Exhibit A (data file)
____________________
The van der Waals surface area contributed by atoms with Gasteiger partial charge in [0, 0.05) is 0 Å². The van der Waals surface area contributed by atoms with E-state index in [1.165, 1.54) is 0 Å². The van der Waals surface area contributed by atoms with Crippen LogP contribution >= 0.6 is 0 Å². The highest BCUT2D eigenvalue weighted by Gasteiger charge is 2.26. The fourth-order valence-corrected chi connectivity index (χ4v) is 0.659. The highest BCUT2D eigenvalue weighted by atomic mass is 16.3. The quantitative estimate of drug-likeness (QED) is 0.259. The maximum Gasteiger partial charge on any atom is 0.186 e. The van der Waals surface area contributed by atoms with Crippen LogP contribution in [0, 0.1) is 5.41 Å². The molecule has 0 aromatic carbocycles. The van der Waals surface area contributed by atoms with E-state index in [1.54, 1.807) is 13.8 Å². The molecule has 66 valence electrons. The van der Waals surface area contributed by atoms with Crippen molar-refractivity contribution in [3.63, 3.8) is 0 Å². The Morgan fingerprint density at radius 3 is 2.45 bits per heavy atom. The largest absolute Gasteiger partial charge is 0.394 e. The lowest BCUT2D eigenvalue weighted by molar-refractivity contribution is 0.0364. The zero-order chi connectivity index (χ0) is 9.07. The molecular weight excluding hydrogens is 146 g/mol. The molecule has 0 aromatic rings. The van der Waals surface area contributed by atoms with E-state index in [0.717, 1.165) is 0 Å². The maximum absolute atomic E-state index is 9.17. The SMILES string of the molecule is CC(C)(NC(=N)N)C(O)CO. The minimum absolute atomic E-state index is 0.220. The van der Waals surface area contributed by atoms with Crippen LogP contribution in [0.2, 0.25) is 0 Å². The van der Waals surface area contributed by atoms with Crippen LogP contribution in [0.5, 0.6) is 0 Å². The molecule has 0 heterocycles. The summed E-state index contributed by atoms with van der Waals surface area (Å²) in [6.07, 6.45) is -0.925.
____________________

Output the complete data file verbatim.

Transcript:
The van der Waals surface area contributed by atoms with Gasteiger partial charge in [0, 0.05) is 0 Å². The van der Waals surface area contributed by atoms with E-state index in [1.165, 1.54) is 0 Å². The van der Waals surface area contributed by atoms with Crippen LogP contribution >= 0.6 is 0 Å². The highest BCUT2D eigenvalue weighted by Gasteiger charge is 2.26. The fourth-order valence-corrected chi connectivity index (χ4v) is 0.659. The highest BCUT2D eigenvalue weighted by atomic mass is 16.3. The quantitative estimate of drug-likeness (QED) is 0.259. The maximum Gasteiger partial charge on any atom is 0.186 e. The van der Waals surface area contributed by atoms with Crippen LogP contribution in [0, 0.1) is 5.41 Å². The molecule has 0 aromatic carbocycles. The van der Waals surface area contributed by atoms with E-state index in [1.54, 1.807) is 13.8 Å². The molecule has 66 valence electrons. The van der Waals surface area contributed by atoms with Crippen molar-refractivity contribution in [3.63, 3.8) is 0 Å². The Morgan fingerprint density at radius 3 is 2.45 bits per heavy atom. The largest absolute Gasteiger partial charge is 0.394 e. The lowest BCUT2D eigenvalue weighted by molar-refractivity contribution is 0.0364. The zero-order chi connectivity index (χ0) is 9.07. The molecular weight excluding hydrogens is 146 g/mol. The molecule has 0 aromatic rings. The van der Waals surface area contributed by atoms with E-state index in [0.717, 1.165) is 0 Å². The maximum absolute atomic E-state index is 9.17. The SMILES string of the molecule is CC(C)(NC(=N)N)C(O)CO. The minimum absolute atomic E-state index is 0.220. The van der Waals surface area contributed by atoms with Crippen LogP contribution in [0.2, 0.25) is 0 Å². The van der Waals surface area contributed by atoms with Crippen LogP contribution in [0.5, 0.6) is 0 Å². The molecule has 0 heterocycles. The summed E-state index contributed by atoms with van der Waals surface area (Å²) in [6.07, 6.45) is -0.925.